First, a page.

Results from Human Clinical Trials Do Not Support Metformin as a Longevity Drug

The SENS Research Foundation staff have carried out the public service of extensively discussing and dismantling the evidence commonly cited in support of metformin as a way to modestly slow aging, showing that said evidence is problematic, to say the least. Metformin might make life modestly better for diabetics, but it doesn't slow aging. This view of the human data matches the poor quality of the animal model data, in which metformin makes a poor showing in comparison to the robust data for a modest slowing of aging that is produced by the use of, say, mTOR inhibitors, or the practice of calorie restriction.

Regardless of what you, I, the SENS Research Foundation staff, or just about anyone else thinks of the merits of metformin and the problems with human studies of metformin, the TAME trial to assess the use of metformin to treat aging will forge ahead. Regardless of whether it succeeds or (as I expect) fails, the point of the TAME trial is to pave the way, to have browbeaten the FDA into accepting a trial design in which the target is aging, not any specific disease of aging. That has essentially taken place. The next well-funded group will try that same trial design with mTOR inhibitors, or plasma dilution, or senolytics, or small molecule reprogramming agents. Sooner or later, it will become commonplace to run trials that target aging, rather than development programs sidetracking into the treatment of specific age-related disease while hoping for off-label use to take off.

More Studies on Metformin and Survival

In an earlier five-part series, I laid out the reasons to be skeptical that metformin would pan out as a longevity therapeutic. The centerpiece of the second post in the metformin series was a 2014 observational study, which is the one study that is most often cited as evidence that metformin slows aging in humans. A press release that accompanied the Bannister paper wrongly stated that it showed that "Type 2 diabetics can live longer than people without the disease" if they take metformin.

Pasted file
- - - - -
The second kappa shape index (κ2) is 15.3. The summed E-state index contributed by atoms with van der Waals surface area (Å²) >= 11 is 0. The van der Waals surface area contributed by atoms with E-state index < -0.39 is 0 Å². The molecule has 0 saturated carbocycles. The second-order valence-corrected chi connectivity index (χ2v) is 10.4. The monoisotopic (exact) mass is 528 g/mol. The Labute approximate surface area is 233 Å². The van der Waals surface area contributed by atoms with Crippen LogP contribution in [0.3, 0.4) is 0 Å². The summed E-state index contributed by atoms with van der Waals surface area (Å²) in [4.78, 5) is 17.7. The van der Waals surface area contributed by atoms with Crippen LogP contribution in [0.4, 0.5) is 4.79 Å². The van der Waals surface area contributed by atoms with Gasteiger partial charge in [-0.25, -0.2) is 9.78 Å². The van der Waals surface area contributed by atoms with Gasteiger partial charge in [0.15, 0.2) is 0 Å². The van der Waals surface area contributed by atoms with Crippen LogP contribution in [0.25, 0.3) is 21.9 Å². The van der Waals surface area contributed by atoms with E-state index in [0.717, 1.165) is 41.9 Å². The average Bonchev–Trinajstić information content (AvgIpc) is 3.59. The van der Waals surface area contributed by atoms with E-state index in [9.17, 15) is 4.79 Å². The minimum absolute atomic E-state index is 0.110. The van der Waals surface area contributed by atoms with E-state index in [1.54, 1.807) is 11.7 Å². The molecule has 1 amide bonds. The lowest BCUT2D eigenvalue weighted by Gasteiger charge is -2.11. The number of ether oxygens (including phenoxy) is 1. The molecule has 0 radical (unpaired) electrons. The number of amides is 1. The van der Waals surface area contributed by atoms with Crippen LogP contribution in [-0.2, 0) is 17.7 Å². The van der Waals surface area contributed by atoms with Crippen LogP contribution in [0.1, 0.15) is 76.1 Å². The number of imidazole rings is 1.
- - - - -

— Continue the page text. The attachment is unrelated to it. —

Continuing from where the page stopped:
But as other scientists had pointed out before me, the study had a design flaw that first unintentionally selected only the healthiest diabetic patients (those on metformin) and compared them to patients whose blood sugar was harder to get under control (those on second-line diabetes medications) as well as to a random assortment of the nondiabetic population. Their study design then unwittingly but systematically pushed subjects who were taking metformin "off the books" as soon as their diabetes got worse. This methodological artifact created the illusion that metformin users lived longer lives than nondiabetics, because it meant that the study would only count metformin users as metformin users if they managed to stay healthy.

In the months since I wrote the original blog post explaining this, I've become aware of two other studies asking the same core question but using different methods - and they both find that, as you would expect, people on metformin for diabetes are shorter-lived than people without diabetes. Because these studies address this question more directly than any of the studies discussed in that blog post, we'll review them here. In summary, the metformin users were clearly dying more often than the nondiabetic population. The long-term effect on metformin was better than going untreated as a diabetic, but its benefits were clearly not even enough to get them back on the miserable course of "normal" aging, let alone to have a real anti-aging effect.

We shouldn't stop looking for hidden benefits in common medications - and if we find good evidence that such a drug might slow something as terrible as degenerative aging, it may be worth it to follow that signal up with clinical trials. But with metformin, a story that emerged in cell culture and some poorly-designed animal and human observational studies have led many smart people astray. And even if metformin had turned out to be as effective as it seemed to be in some of the early studies of metformin in abnormally short-lived animals, the implied potential benefits for aging humans would have been pretty modest. It would garner an aging humanity a far greater gain if the media, many advocates, and scientists would redirect the resources and attention that have gone into metformin into developing therapies that directly repair the damage in aging tissues.